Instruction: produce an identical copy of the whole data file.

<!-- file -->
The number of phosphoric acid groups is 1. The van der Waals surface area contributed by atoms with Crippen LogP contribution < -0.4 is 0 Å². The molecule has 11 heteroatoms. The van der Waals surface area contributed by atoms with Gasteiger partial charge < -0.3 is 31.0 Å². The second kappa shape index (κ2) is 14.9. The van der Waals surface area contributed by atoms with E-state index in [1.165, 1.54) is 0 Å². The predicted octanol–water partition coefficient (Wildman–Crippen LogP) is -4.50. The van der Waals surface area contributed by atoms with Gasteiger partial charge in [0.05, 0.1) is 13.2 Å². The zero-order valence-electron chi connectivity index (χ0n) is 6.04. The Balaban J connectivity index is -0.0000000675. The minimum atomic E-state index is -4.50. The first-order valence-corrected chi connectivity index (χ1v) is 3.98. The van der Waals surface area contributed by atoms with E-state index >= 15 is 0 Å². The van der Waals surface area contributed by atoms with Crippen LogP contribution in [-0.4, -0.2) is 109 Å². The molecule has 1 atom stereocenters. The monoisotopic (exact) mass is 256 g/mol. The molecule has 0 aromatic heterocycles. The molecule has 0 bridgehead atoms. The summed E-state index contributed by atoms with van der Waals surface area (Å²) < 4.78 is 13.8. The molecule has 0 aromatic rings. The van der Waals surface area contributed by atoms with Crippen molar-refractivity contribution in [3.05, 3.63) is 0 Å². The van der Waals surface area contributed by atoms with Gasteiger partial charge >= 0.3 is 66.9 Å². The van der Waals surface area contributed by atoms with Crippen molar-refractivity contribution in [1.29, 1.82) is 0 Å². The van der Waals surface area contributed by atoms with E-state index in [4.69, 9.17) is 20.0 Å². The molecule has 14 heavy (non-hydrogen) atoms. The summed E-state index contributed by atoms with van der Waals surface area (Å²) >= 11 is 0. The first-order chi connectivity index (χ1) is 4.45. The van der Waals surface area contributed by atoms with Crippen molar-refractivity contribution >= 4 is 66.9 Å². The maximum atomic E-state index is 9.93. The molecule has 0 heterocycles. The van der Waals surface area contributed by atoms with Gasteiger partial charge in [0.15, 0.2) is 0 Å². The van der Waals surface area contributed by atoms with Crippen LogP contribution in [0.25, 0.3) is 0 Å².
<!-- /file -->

The number of phosphoric acid groups is 1. The van der Waals surface area contributed by atoms with Crippen LogP contribution < -0.4 is 0 Å². The molecule has 11 heteroatoms. The van der Waals surface area contributed by atoms with Gasteiger partial charge < -0.3 is 31.0 Å². The second kappa shape index (κ2) is 14.9. The van der Waals surface area contributed by atoms with E-state index in [1.165, 1.54) is 0 Å². The predicted octanol–water partition coefficient (Wildman–Crippen LogP) is -4.50. The van der Waals surface area contributed by atoms with Gasteiger partial charge in [0.05, 0.1) is 13.2 Å². The zero-order valence-electron chi connectivity index (χ0n) is 6.04. The Balaban J connectivity index is -0.0000000675. The minimum atomic E-state index is -4.50. The first-order valence-corrected chi connectivity index (χ1v) is 3.98. The van der Waals surface area contributed by atoms with E-state index >= 15 is 0 Å². The van der Waals surface area contributed by atoms with Crippen LogP contribution in [-0.4, -0.2) is 109 Å². The molecule has 1 atom stereocenters. The monoisotopic (exact) mass is 256 g/mol. The molecule has 0 aromatic heterocycles. The molecule has 0 bridgehead atoms. The summed E-state index contributed by atoms with van der Waals surface area (Å²) < 4.78 is 13.8. The molecule has 0 aromatic rings. The van der Waals surface area contributed by atoms with Crippen molar-refractivity contribution in [3.05, 3.63) is 0 Å². The van der Waals surface area contributed by atoms with Gasteiger partial charge >= 0.3 is 66.9 Å². The van der Waals surface area contributed by atoms with Crippen molar-refractivity contribution in [1.29, 1.82) is 0 Å². The van der Waals surface area contributed by atoms with E-state index in [4.69, 9.17) is 20.0 Å². The molecule has 14 heavy (non-hydrogen) atoms. The summed E-state index contributed by atoms with van der Waals surface area (Å²) >= 11 is 0. The first-order chi connectivity index (χ1) is 4.45. The van der Waals surface area contributed by atoms with Crippen molar-refractivity contribution >= 4 is 66.9 Å². The maximum atomic E-state index is 9.93. The molecule has 0 heterocycles. The van der Waals surface area contributed by atoms with Gasteiger partial charge in [0.15, 0.2) is 0 Å². The van der Waals surface area contributed by atoms with Crippen LogP contribution in [0.25, 0.3) is 0 Å².